5. You can view the number of VLFs existing by using DBCC LOGINFO. Proper sizing of the Log File and growth increment are important to ensure good performance with database startup, backups & restores. Many, small VLFs can affect performance.
6. If the Transaction Log contains multiple physical log files, the Logical Log will move through all the physical log files before it wraps back to the start of the first physical log file. If the end of the Logical Log reaches the start of the Logical Log, filegrowth takes place depending on the setting and if enabled or not. Ideally, old log records are truncated frequently and this doesn't need to occur often. It comes back to proper sizing of the log and proper growth increments.
7. Virtual Log Files are divided into Log Blocks which are between 512B and 60KB. Log Blocks contain Log Records.
8. Each Log Record is identified by a unique number / key called a Log Sequence Number(LSN). An LSN number consists of three parts: VLF Sequence Number, Log Block Number, Log Record Number. LSN #'s increase so the next Log Record has a higher LSN #. Each Log Record contains the ID of the Transaction that it belongs to.
9. Log Buffer is the Memory Structure to store Transaction Log Records per database. When a transaction is committed, entire Log Buffer(MEM) will be written to Transaction Log File(Disk) before commit finishes. IO size here ranges from 512B(min)(typical Disk Sector Size) to 60KB(max).
10. Log Writer is the process to write the Log Buffer/Log Block/Log Records to disk. Every instance of SQL Server has only one Log Writer. Log Writer handles all the Log Buffers for each database. Log Writes are sequential, with varying IO size, which is dependent on the the SQL Server Workload.
11. SQL Server uses a Write-Ahead Mechanism(WAL) to guarantee the Logs to be written before the flushing Data Pages. Flushing occurs on a Commit or Rollback or Log Buffer hits 60KB or Data Page is being written to disk or a Checkpoint as that causes Logs to be flushed because it writes all the dirty pages to the disk.
12. While a record is being modified:
- Exclusive lock will be applied to that record
- Data Page in the memory gets modified
- Log records will be generated & stored in the Log Buffer
- Upon Transaction commit, the Log Writer will flush/write the Log Buffer to the Transaction Log on File/Disk
- Exclusive Locks are removed
- Transaction completes
- Client gets a successful commit message

Transaction Logging: TSQL --> Transaction --> Log Records(MEM) --> Log Buffer(MEM) --> Log Flush(Log Writer)(WAL) --> LDF(VLFs/Log Blocks/Log Records/TransactionIDs)(Disk)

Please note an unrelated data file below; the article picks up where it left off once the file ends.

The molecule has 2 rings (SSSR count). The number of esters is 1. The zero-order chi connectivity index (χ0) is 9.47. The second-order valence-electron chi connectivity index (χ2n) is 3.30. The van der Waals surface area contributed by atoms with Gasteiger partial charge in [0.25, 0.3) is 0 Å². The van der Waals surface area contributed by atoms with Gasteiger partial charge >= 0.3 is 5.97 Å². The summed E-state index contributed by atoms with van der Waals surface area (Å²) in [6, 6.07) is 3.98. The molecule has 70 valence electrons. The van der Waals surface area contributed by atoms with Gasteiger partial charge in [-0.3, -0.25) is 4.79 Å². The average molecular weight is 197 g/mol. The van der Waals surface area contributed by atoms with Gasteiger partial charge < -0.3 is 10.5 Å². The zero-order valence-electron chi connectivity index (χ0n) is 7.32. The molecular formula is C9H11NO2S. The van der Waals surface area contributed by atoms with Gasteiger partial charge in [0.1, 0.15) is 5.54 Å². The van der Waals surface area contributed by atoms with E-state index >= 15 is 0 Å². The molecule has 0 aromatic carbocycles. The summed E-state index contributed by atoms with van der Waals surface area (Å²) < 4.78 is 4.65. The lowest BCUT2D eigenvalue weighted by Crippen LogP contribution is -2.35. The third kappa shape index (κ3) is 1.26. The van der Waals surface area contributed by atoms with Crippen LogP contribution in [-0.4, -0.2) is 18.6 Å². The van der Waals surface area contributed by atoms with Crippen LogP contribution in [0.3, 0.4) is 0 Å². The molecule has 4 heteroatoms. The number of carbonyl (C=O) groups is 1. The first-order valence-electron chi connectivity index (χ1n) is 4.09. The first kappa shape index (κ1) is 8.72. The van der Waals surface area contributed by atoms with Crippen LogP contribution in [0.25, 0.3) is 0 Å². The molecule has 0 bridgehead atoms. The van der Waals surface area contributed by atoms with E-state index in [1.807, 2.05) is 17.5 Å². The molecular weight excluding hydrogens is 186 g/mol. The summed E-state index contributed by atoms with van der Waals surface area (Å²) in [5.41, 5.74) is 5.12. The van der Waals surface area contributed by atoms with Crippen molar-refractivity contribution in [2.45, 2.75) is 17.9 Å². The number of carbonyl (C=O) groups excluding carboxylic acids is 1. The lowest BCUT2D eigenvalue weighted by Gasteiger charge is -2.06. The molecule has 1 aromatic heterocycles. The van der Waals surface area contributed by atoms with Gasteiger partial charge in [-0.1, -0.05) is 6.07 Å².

...hardened/commit success

As per Microsoft: "Fully durable transaction commits are synchronous and report a commit as successful and return control to the client only after the log records for the transaction are written to disk. Delayed durable transaction commits are asynchronous and report a commit as successful before the log records for the transaction are written to disk. Writing the transaction log entries to disk is required for a transaction to be durable. Delayed durable transactions become durable when the transaction log entries are flushed to disk." More below in link Control Transaction Durability.

Case #3 - Stored Procedure - Implicit Transactions vs Explicit Transaction

3 IOs: (Writes)

1 IO: (Write)

Process Monitor - Filter:

READ IOs from DB Data File:

Select * from dbo.Clients

Tools to Analyze Data Sizes:

Total Rows:
Select count(*) from dbo.Clients

Total Column Data Size:
Select DATALENGTH(ClientID) from dbo.Clients (Column Length - INT(4 bytes)
Select SUM(DATALENGTH(ClientID)) from dbo.Clients
10,000,000 bytes = 10MB
ClientID column is INT(4 bytes) | 2,500,000 rows x 4 bytes = 10,000,000 bytes

Total Record Size:
SELECT * FROM sys.dm_db_index_physical_stats (DB_ID(N'Test'), OBJECT_ID(N'dbo.Clients'), NULL, NULL , 'DETAILED');
DBCC SHOWCONTIG ('dbo.Clients');
Clustered Index page_count 4020 record_count 2,500,000 avg/min/max_record_size_in_bytes 11 avg_fragmentation_in_percent 0.348
2,500,000 records x 11 bytes = 26MB

Total Table Size:
sp_spaceused 'Clients'
2,500,000 rows | reserved 32,328KB | data 32,160KB | index_size 128KB (Table Size: Extents/Pages/Index/Data)

Select * from dbo.Clients
Table 'Clients'. Scan count 1, logical reads 4036, physical reads 3, read-ahead reads 4032
read-ahead reads = 4032 (This is Physical IO/Disk)
4032 means # of 8K pages: 4032 * 8 = 32256KB

Execution Plan: Estimated Data Size: 26MB

SSMS: Include Client Statistics: Bytes Send from Server = 12MB

Overall Data Sizes from Storage/Disk to Network to Client:
Column Data Size (~10MB) --> Record Data Size(~26MB) --> Table Size (~30MB) --> TDS/Network --> Bytes sent to Client (~12MB)

network packet size (B) - 512(min) | 32767(max) | 4096(config_value) | 4096(run_value)

Disk Sector Size - 512 bytes (System Summary..Components..Storage..Disks) (Use Disk Management to get the Disk #) (Azure VM image w/ MSSQL installed)

Process Monitor - Filter:

Use a DMV to get Data & Log Files IO Usage/Statistics in order to analyze IO from within SQL Server:

What file is the busiest? What IO operation is it? What are read and write latency? Has the latency increased? Is the latency
above the recommended guidelines?